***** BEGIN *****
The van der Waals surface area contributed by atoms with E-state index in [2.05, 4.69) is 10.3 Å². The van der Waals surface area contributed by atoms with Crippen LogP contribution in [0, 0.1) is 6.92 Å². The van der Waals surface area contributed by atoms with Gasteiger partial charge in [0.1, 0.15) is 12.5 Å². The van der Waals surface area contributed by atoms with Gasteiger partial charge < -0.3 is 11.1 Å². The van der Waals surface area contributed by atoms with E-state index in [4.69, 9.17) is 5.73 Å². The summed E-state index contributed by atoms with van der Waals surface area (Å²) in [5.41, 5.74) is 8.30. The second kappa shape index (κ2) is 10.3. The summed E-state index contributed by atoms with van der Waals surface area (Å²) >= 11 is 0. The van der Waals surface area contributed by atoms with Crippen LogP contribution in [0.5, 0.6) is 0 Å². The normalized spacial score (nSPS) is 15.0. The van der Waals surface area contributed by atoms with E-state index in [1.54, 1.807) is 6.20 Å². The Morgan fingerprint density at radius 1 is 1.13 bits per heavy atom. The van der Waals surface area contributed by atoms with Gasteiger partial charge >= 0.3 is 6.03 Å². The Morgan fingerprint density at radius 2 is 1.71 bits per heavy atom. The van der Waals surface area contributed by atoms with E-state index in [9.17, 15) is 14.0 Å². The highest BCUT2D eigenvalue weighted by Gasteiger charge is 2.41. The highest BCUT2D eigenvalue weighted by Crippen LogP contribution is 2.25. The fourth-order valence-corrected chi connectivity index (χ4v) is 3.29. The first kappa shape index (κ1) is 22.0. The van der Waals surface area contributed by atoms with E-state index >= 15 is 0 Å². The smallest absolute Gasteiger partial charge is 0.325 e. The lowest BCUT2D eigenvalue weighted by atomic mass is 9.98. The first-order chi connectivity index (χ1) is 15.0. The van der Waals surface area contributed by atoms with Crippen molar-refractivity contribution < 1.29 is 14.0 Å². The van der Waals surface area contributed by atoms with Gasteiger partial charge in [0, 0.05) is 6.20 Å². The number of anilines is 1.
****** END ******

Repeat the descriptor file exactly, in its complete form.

The van der Waals surface area contributed by atoms with E-state index in [2.05, 4.69) is 10.3 Å². The van der Waals surface area contributed by atoms with Crippen LogP contribution in [0, 0.1) is 6.92 Å². The van der Waals surface area contributed by atoms with Gasteiger partial charge in [0.1, 0.15) is 12.5 Å². The van der Waals surface area contributed by atoms with Gasteiger partial charge < -0.3 is 11.1 Å². The van der Waals surface area contributed by atoms with E-state index in [4.69, 9.17) is 5.73 Å². The summed E-state index contributed by atoms with van der Waals surface area (Å²) in [5.41, 5.74) is 8.30. The second kappa shape index (κ2) is 10.3. The summed E-state index contributed by atoms with van der Waals surface area (Å²) >= 11 is 0. The van der Waals surface area contributed by atoms with Crippen LogP contribution in [0.5, 0.6) is 0 Å². The normalized spacial score (nSPS) is 15.0. The van der Waals surface area contributed by atoms with E-state index in [1.54, 1.807) is 6.20 Å². The Morgan fingerprint density at radius 1 is 1.13 bits per heavy atom. The van der Waals surface area contributed by atoms with Gasteiger partial charge >= 0.3 is 6.03 Å². The Morgan fingerprint density at radius 2 is 1.71 bits per heavy atom. The van der Waals surface area contributed by atoms with E-state index in [9.17, 15) is 14.0 Å². The highest BCUT2D eigenvalue weighted by Gasteiger charge is 2.41. The highest BCUT2D eigenvalue weighted by Crippen LogP contribution is 2.25. The fourth-order valence-corrected chi connectivity index (χ4v) is 3.29. The first kappa shape index (κ1) is 22.0. The van der Waals surface area contributed by atoms with E-state index >= 15 is 0 Å². The smallest absolute Gasteiger partial charge is 0.325 e. The lowest BCUT2D eigenvalue weighted by atomic mass is 9.98. The first-order chi connectivity index (χ1) is 15.0. The van der Waals surface area contributed by atoms with Crippen molar-refractivity contribution < 1.29 is 14.0 Å². The van der Waals surface area contributed by atoms with Gasteiger partial charge in [0, 0.05) is 6.20 Å². The number of anilines is 1.